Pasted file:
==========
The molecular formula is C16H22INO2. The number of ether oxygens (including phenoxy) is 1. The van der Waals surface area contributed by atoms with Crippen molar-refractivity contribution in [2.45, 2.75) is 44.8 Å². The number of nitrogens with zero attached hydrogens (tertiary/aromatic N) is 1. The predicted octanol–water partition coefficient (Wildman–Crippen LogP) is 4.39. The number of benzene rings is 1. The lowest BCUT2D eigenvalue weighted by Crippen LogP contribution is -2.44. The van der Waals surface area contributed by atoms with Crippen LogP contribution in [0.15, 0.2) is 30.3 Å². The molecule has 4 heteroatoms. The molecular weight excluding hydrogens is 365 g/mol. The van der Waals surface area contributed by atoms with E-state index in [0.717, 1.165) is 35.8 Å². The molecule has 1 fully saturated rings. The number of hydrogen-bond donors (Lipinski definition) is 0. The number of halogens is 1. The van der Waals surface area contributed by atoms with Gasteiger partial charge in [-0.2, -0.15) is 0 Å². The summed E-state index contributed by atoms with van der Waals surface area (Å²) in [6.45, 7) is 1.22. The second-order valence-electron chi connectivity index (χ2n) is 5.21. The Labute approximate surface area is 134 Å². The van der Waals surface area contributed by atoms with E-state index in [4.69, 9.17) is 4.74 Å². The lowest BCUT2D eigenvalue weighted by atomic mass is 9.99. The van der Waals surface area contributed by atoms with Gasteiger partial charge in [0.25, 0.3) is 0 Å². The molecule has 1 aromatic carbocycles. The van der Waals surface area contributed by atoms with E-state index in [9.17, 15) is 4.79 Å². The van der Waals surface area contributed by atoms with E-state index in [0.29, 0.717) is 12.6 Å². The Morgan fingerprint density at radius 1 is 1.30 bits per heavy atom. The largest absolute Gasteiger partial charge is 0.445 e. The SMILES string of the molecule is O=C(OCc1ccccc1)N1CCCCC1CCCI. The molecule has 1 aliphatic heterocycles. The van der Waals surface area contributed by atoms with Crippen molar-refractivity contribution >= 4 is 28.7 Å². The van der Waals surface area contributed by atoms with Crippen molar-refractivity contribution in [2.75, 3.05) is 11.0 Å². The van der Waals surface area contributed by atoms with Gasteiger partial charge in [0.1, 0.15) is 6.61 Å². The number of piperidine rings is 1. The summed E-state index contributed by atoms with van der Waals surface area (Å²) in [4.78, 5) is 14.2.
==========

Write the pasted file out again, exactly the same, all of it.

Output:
The molecular formula is C16H22INO2. The number of ether oxygens (including phenoxy) is 1. The van der Waals surface area contributed by atoms with Crippen molar-refractivity contribution in [2.45, 2.75) is 44.8 Å². The number of nitrogens with zero attached hydrogens (tertiary/aromatic N) is 1. The predicted octanol–water partition coefficient (Wildman–Crippen LogP) is 4.39. The number of benzene rings is 1. The lowest BCUT2D eigenvalue weighted by Crippen LogP contribution is -2.44. The van der Waals surface area contributed by atoms with Crippen LogP contribution in [0.15, 0.2) is 30.3 Å². The molecule has 4 heteroatoms. The molecular weight excluding hydrogens is 365 g/mol. The van der Waals surface area contributed by atoms with E-state index in [0.717, 1.165) is 35.8 Å². The molecule has 1 fully saturated rings. The number of hydrogen-bond donors (Lipinski definition) is 0. The number of halogens is 1. The van der Waals surface area contributed by atoms with Gasteiger partial charge in [-0.2, -0.15) is 0 Å². The summed E-state index contributed by atoms with van der Waals surface area (Å²) in [6.45, 7) is 1.22. The second-order valence-electron chi connectivity index (χ2n) is 5.21. The Labute approximate surface area is 134 Å². The van der Waals surface area contributed by atoms with E-state index in [4.69, 9.17) is 4.74 Å². The lowest BCUT2D eigenvalue weighted by atomic mass is 9.99. The van der Waals surface area contributed by atoms with Gasteiger partial charge in [0.25, 0.3) is 0 Å². The molecule has 1 aromatic carbocycles. The van der Waals surface area contributed by atoms with E-state index in [9.17, 15) is 4.79 Å². The van der Waals surface area contributed by atoms with E-state index in [0.29, 0.717) is 12.6 Å². The Morgan fingerprint density at radius 1 is 1.30 bits per heavy atom. The largest absolute Gasteiger partial charge is 0.445 e. The SMILES string of the molecule is O=C(OCc1ccccc1)N1CCCCC1CCCI. The molecule has 1 aliphatic heterocycles. The van der Waals surface area contributed by atoms with Crippen molar-refractivity contribution >= 4 is 28.7 Å². The van der Waals surface area contributed by atoms with Crippen molar-refractivity contribution in [2.75, 3.05) is 11.0 Å². The van der Waals surface area contributed by atoms with Gasteiger partial charge in [0.1, 0.15) is 6.61 Å². The number of piperidine rings is 1. The summed E-state index contributed by atoms with van der Waals surface area (Å²) in [4.78, 5) is 14.2.